“I don’t mean Bersih the political movement, but literally the meaning of the word itself, to clean everything that is damaging to our country. In the past, one would have to travel to learn about a new country. But today, with information technology, anyone from anywhere can know about Malaysia without having to travel here. So, how and what do we want to project?” asked Shukri.
In Text series, Shukri has incorporated the style of fabric collage and layering influenced by his mentor Fauzan Omar during Shukri’s apprenticeship years with the artist and educationist in the early Nineties.
Golden Gate Series
The colossal scale of Garden of Heaven dated 2010, which measures 208.4cm by 289cm, illustrates the beautiful rainforest of Malaysia. “The artworks in this exhibition not only portray current affairs - be it good or bad - but also to highlight the rich nature in our country. Garden of Heavensignifies the perfection of the forest and the uniqueness of Malaysian flora and fauna,” commented Shukri.
“Our country is rich with natural resources: oil, gold, wildlife, unique flora species, how can we manage and preserve this so that we can maximise our resources but at the same time not destruct the environment?” asked Shukri.
He used the Malay idiom “marahkan nyamuk, kelambu dibakar” or similarly “don't throw the baby out with the bathwater” to encapsulate unwanted events that have occurred during our journey to progress such as deforestation.
Illustrated in Land for Sale #1 is a rainforest landscape in the background with the side profile of an astronaut on the right and an image of a rhinoceros on the left. At the bottom of the canvas is a collage of foreign currencies.
“I have incorporated foreign currencies like British Pound Sterling, Singapore Dollars, Chinese Yuan Renminbi, Japanese Yen in this work to indicate the global economy and foreign investors in Malaysia,” said Shukri.
“Malaysia is also keen on space exploration, science and technology, but to achieve this, we have to be an educated nation,” said Shukri.
Postcards from Malaya and Made in Malaysia
Titled I Was Here, the images of 12 colonial postcards from various states of Malaya are transferred onto wood and presented in a variety of gilded frames. Offered as a set, the artwork features nostalgic landscapes of old Malaya: kampung hut, coconut plantation, colonial administrative buildings by the riverbank, wildlife images, a historical scene from Merdeka Day, and more. Shukri added a touch of quirkiness by incorporating a colourful collage of birds into the artwork.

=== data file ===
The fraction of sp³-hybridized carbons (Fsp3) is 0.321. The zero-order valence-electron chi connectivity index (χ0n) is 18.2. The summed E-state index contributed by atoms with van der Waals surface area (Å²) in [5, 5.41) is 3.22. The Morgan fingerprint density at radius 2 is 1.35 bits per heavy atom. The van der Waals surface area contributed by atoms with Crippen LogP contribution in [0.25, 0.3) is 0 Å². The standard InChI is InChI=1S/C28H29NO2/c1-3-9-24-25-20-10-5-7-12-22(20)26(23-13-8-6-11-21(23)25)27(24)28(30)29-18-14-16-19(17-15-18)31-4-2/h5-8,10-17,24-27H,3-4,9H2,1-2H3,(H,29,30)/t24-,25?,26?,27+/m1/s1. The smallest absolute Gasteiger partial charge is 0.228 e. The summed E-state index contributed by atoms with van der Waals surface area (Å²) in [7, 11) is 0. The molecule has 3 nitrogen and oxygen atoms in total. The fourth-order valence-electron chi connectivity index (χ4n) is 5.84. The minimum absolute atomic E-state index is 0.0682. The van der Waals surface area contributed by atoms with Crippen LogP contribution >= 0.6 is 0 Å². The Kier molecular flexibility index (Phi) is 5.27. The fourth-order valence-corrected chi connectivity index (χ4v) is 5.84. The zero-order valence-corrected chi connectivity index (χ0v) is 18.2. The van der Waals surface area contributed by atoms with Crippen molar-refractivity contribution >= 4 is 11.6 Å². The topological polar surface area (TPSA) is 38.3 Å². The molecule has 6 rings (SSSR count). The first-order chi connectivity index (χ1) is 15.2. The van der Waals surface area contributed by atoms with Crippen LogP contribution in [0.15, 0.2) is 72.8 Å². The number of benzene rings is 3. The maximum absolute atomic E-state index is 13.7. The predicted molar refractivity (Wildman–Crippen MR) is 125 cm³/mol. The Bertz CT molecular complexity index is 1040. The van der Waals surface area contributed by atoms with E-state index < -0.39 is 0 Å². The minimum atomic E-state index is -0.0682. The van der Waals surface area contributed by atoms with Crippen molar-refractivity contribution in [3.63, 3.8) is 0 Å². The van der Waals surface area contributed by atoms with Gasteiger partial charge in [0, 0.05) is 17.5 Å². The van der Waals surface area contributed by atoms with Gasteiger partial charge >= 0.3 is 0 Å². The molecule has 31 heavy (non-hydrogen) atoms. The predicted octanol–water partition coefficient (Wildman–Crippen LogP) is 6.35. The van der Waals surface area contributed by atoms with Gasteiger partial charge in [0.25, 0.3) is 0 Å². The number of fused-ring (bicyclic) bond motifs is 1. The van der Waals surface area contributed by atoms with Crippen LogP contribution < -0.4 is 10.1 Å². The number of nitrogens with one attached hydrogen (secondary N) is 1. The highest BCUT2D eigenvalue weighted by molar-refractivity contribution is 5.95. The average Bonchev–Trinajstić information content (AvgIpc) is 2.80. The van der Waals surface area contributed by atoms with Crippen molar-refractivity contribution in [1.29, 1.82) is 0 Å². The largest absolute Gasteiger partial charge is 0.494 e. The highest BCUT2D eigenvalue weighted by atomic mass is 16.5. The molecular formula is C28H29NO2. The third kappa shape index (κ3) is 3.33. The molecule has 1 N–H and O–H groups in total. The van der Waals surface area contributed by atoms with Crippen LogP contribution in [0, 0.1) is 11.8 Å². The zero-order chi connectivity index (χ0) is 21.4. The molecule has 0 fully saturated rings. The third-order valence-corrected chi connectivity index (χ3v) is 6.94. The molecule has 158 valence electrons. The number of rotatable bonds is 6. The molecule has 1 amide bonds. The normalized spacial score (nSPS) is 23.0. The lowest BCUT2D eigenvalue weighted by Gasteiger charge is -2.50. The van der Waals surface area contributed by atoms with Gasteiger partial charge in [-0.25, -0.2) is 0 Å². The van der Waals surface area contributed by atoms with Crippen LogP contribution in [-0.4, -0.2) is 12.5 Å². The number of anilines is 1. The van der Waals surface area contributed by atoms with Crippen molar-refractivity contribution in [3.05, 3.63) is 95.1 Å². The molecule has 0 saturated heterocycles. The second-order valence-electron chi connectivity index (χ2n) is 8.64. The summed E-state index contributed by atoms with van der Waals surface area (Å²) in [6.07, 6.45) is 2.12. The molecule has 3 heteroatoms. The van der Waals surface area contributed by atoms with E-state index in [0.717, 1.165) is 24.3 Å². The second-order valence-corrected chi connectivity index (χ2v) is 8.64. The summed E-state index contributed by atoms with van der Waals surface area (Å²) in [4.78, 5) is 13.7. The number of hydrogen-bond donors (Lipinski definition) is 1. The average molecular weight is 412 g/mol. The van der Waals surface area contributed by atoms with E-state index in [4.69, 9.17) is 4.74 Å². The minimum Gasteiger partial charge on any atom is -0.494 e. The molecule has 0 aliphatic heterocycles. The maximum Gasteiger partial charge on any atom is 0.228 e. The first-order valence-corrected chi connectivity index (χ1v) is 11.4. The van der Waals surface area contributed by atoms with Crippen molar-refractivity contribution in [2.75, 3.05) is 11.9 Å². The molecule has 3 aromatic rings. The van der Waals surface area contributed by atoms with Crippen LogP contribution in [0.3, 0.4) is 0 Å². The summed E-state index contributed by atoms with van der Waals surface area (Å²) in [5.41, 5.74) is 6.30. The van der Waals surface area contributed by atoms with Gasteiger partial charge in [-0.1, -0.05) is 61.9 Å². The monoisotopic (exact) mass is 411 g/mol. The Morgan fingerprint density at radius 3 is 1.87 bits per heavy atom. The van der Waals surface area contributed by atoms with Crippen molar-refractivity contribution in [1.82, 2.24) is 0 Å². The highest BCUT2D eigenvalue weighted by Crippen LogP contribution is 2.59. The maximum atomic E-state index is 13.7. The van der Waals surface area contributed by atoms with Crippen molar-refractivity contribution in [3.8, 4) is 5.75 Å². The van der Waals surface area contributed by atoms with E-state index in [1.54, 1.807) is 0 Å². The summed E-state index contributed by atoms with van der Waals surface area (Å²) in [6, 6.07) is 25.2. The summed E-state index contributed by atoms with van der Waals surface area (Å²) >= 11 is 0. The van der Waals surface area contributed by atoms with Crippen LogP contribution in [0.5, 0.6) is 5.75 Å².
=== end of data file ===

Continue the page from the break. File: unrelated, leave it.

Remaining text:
This series depicts Shukri’s ability to render printmaking technique in his mixed media approach to art-making. Shukri’s capacity to create extends beyond painting. Also featured as part of his artworks are customised framing for works such as Kami yang Mengikut Perintah – Yes Boss from Text series; I Was Here from Postcards from Malaya series; and Made in Malaysia series.
A suite of nine watercolour paintings depicting events from newspaper clippings are illustrated in a liberal manner in Made in Malaysia series. Symbolic iconography such as diamond-shapes, silhouettes of handbags, luxury cars, armoured tanks, handcuffs, suicide vests, and more, are some of the top stories published in local newspapers.
“One way for us to become a developed nation is to cleanse ourselves from negative criminal activities. For instance, for most developed countries, rarely will you read about petty news on the front pages of the newspapers. Unlike in Malaysia, the front pages are often of crimes like bribery, theft, bullying, rape, and so on.”
Each of these watercolour paintings is presented in a unique way - every frame is lined with fabric such as the traditional songket, which has been carefully selected by Shukri - with an embroidered label that reads the title of the exhibition, Made in Malaysia, attached at the lower centre of the artwork.
“I am only able to explore different modes of presenting or framing with Jinjit Station by Patisatu studio. It’s not a frame shop but an open studio where the public can come and express themselves creatively in a way that they understand. For instance, a collector of vintage toys may not know art, but we are here to help them achieve their creative thoughts on how they would like to display their pride and joy,” explained Shukri.
Jinjit Station is a social enterprise established by Shukri and his wife, ceramic artist Umibaizurah Mahir @ Ismail in 2010. Located in Puncak Alam, Selangor, the “open studio” accepts framing customisation orders from the public as well as the arts community.
- Held at The Edge Galerie in Mont’ Kiara, Kuala Lumpur, Made in Malaysia by Ahmad Shukri: Works from 2010 to 2017 runs from Sept 28 until Oct 13. For more information, visit www.theedgegalerie.com.